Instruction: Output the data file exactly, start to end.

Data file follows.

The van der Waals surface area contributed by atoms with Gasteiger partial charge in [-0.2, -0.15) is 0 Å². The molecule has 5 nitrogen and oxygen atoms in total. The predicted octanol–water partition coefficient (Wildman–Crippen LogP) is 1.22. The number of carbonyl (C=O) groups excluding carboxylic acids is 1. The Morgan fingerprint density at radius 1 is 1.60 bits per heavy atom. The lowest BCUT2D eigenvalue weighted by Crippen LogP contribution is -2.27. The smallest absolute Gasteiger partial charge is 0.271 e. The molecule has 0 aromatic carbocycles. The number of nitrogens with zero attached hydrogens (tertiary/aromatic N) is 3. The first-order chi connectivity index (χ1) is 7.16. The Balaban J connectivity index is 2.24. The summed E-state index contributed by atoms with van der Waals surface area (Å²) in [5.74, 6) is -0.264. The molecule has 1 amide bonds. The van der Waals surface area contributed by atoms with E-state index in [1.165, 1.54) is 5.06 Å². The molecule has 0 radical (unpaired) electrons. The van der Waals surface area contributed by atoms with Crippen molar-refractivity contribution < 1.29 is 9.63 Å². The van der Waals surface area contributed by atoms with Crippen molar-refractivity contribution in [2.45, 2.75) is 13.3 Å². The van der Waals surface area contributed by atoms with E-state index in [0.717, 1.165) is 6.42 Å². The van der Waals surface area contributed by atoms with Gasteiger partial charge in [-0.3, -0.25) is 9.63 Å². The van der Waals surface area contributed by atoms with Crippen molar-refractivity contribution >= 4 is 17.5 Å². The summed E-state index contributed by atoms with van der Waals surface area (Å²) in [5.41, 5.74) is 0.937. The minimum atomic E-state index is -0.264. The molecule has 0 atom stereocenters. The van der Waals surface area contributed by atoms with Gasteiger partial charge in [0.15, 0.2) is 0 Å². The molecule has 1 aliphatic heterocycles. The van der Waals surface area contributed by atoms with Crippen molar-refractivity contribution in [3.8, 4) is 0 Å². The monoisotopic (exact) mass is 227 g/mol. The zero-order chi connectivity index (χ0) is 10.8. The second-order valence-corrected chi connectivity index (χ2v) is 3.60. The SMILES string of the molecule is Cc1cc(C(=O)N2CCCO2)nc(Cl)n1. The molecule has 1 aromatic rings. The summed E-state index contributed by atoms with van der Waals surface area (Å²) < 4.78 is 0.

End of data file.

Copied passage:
The van der Waals surface area contributed by atoms with Gasteiger partial charge in [-0.2, -0.15) is 0 Å². The molecule has 5 nitrogen and oxygen atoms in total. The predicted octanol–water partition coefficient (Wildman–Crippen LogP) is 1.22. The number of carbonyl (C=O) groups excluding carboxylic acids is 1. The Morgan fingerprint density at radius 1 is 1.60 bits per heavy atom. The lowest BCUT2D eigenvalue weighted by Crippen LogP contribution is -2.27. The smallest absolute Gasteiger partial charge is 0.271 e. The molecule has 0 aromatic carbocycles. The number of nitrogens with zero attached hydrogens (tertiary/aromatic N) is 3. The first-order chi connectivity index (χ1) is 7.16. The Balaban J connectivity index is 2.24. The summed E-state index contributed by atoms with van der Waals surface area (Å²) in [5.74, 6) is -0.264. The molecule has 1 amide bonds. The van der Waals surface area contributed by atoms with E-state index in [1.165, 1.54) is 5.06 Å². The molecule has 0 radical (unpaired) electrons. The van der Waals surface area contributed by atoms with Crippen molar-refractivity contribution < 1.29 is 9.63 Å². The van der Waals surface area contributed by atoms with Crippen molar-refractivity contribution in [2.45, 2.75) is 13.3 Å². The van der Waals surface area contributed by atoms with E-state index in [0.717, 1.165) is 6.42 Å². The van der Waals surface area contributed by atoms with Gasteiger partial charge in [-0.3, -0.25) is 9.63 Å². The van der Waals surface area contributed by atoms with Crippen molar-refractivity contribution >= 4 is 17.5 Å². The summed E-state index contributed by atoms with van der Waals surface area (Å²) in [5.41, 5.74) is 0.937. The minimum atomic E-state index is -0.264. The molecule has 0 atom stereocenters. The van der Waals surface area contributed by atoms with Gasteiger partial charge in [0.15, 0.2) is 0 Å². The molecule has 1 aliphatic heterocycles. The van der Waals surface area contributed by atoms with Crippen molar-refractivity contribution in [3.8, 4) is 0 Å². The monoisotopic (exact) mass is 227 g/mol. The zero-order chi connectivity index (χ0) is 10.8. The second-order valence-corrected chi connectivity index (χ2v) is 3.60. The SMILES string of the molecule is Cc1cc(C(=O)N2CCCO2)nc(Cl)n1. The molecule has 1 aromatic rings. The summed E-state index contributed by atoms with van der Waals surface area (Å²) < 4.78 is 0.